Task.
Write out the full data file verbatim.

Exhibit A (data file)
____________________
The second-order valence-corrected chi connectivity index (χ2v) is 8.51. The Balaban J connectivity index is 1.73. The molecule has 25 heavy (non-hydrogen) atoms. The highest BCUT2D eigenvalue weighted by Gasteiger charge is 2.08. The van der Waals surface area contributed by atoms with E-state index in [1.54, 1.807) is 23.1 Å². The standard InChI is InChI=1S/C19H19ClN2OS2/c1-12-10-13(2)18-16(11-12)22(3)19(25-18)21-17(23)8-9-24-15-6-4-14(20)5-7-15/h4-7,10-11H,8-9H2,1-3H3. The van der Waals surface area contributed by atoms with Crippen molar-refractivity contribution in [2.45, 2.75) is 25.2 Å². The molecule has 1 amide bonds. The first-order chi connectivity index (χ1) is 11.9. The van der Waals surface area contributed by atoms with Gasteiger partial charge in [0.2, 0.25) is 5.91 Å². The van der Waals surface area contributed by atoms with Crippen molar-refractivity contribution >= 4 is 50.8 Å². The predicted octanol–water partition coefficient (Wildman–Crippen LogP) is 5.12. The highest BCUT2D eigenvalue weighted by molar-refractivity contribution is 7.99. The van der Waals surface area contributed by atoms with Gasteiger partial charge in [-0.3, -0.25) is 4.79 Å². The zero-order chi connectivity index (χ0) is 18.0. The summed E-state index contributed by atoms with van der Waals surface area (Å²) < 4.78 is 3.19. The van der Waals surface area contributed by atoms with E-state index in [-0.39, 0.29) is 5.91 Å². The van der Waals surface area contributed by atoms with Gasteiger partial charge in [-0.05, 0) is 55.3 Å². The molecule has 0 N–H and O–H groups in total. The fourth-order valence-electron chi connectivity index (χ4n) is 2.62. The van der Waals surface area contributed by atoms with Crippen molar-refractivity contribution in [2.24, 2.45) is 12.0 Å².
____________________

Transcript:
The second-order valence-corrected chi connectivity index (χ2v) is 8.51. The Balaban J connectivity index is 1.73. The molecule has 25 heavy (non-hydrogen) atoms. The highest BCUT2D eigenvalue weighted by Gasteiger charge is 2.08. The van der Waals surface area contributed by atoms with E-state index in [1.54, 1.807) is 23.1 Å². The standard InChI is InChI=1S/C19H19ClN2OS2/c1-12-10-13(2)18-16(11-12)22(3)19(25-18)21-17(23)8-9-24-15-6-4-14(20)5-7-15/h4-7,10-11H,8-9H2,1-3H3. The van der Waals surface area contributed by atoms with Crippen molar-refractivity contribution in [2.45, 2.75) is 25.2 Å². The molecule has 1 amide bonds. The first-order chi connectivity index (χ1) is 11.9. The van der Waals surface area contributed by atoms with Gasteiger partial charge in [0.2, 0.25) is 5.91 Å². The van der Waals surface area contributed by atoms with Crippen molar-refractivity contribution >= 4 is 50.8 Å². The predicted octanol–water partition coefficient (Wildman–Crippen LogP) is 5.12. The highest BCUT2D eigenvalue weighted by molar-refractivity contribution is 7.99. The van der Waals surface area contributed by atoms with Gasteiger partial charge in [-0.3, -0.25) is 4.79 Å². The zero-order chi connectivity index (χ0) is 18.0. The summed E-state index contributed by atoms with van der Waals surface area (Å²) < 4.78 is 3.19. The van der Waals surface area contributed by atoms with E-state index in [-0.39, 0.29) is 5.91 Å². The van der Waals surface area contributed by atoms with Gasteiger partial charge in [-0.05, 0) is 55.3 Å². The molecule has 0 N–H and O–H groups in total. The fourth-order valence-electron chi connectivity index (χ4n) is 2.62. The van der Waals surface area contributed by atoms with Crippen molar-refractivity contribution in [2.24, 2.45) is 12.0 Å².